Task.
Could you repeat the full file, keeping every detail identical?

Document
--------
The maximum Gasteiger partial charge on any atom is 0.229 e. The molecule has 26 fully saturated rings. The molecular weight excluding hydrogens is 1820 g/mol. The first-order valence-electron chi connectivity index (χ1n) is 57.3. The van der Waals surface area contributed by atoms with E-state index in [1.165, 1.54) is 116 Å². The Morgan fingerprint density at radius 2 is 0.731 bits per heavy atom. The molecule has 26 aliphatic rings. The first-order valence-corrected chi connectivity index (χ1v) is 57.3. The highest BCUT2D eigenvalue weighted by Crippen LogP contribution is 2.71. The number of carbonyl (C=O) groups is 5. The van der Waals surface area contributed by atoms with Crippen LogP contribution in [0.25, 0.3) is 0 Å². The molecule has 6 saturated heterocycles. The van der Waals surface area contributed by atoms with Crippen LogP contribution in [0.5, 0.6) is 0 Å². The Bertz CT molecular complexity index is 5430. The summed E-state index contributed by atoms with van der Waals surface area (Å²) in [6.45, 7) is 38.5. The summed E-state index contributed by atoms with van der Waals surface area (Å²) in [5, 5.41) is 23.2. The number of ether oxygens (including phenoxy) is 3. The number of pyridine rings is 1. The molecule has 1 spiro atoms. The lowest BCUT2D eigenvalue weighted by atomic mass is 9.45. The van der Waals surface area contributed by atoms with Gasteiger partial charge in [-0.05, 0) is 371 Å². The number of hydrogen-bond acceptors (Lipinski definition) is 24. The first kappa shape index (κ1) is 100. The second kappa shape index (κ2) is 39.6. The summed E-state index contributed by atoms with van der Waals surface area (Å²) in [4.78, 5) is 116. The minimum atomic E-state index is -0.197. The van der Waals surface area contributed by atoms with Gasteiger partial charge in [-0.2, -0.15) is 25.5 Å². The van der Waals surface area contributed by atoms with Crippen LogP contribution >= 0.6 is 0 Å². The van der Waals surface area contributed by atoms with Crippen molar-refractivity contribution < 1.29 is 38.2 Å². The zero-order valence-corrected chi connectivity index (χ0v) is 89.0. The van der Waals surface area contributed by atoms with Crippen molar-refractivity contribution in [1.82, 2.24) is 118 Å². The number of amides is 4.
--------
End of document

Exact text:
The maximum Gasteiger partial charge on any atom is 0.229 e. The molecule has 26 fully saturated rings. The molecular weight excluding hydrogens is 1820 g/mol. The first-order valence-electron chi connectivity index (χ1n) is 57.3. The van der Waals surface area contributed by atoms with E-state index in [1.165, 1.54) is 116 Å². The Morgan fingerprint density at radius 2 is 0.731 bits per heavy atom. The molecule has 26 aliphatic rings. The first-order valence-corrected chi connectivity index (χ1v) is 57.3. The highest BCUT2D eigenvalue weighted by Crippen LogP contribution is 2.71. The number of carbonyl (C=O) groups is 5. The van der Waals surface area contributed by atoms with Crippen LogP contribution in [0.25, 0.3) is 0 Å². The molecule has 6 saturated heterocycles. The van der Waals surface area contributed by atoms with Crippen LogP contribution in [0.5, 0.6) is 0 Å². The Bertz CT molecular complexity index is 5430. The summed E-state index contributed by atoms with van der Waals surface area (Å²) in [6.45, 7) is 38.5. The summed E-state index contributed by atoms with van der Waals surface area (Å²) in [5, 5.41) is 23.2. The number of ether oxygens (including phenoxy) is 3. The number of pyridine rings is 1. The molecule has 1 spiro atoms. The lowest BCUT2D eigenvalue weighted by atomic mass is 9.45. The van der Waals surface area contributed by atoms with Gasteiger partial charge in [-0.05, 0) is 371 Å². The number of hydrogen-bond acceptors (Lipinski definition) is 24. The first kappa shape index (κ1) is 100. The second kappa shape index (κ2) is 39.6. The summed E-state index contributed by atoms with van der Waals surface area (Å²) in [4.78, 5) is 116. The minimum atomic E-state index is -0.197. The van der Waals surface area contributed by atoms with Gasteiger partial charge in [-0.2, -0.15) is 25.5 Å². The van der Waals surface area contributed by atoms with Crippen LogP contribution >= 0.6 is 0 Å². The van der Waals surface area contributed by atoms with Crippen molar-refractivity contribution < 1.29 is 38.2 Å². The zero-order valence-corrected chi connectivity index (χ0v) is 89.0. The van der Waals surface area contributed by atoms with Crippen molar-refractivity contribution in [1.82, 2.24) is 118 Å². The number of amides is 4.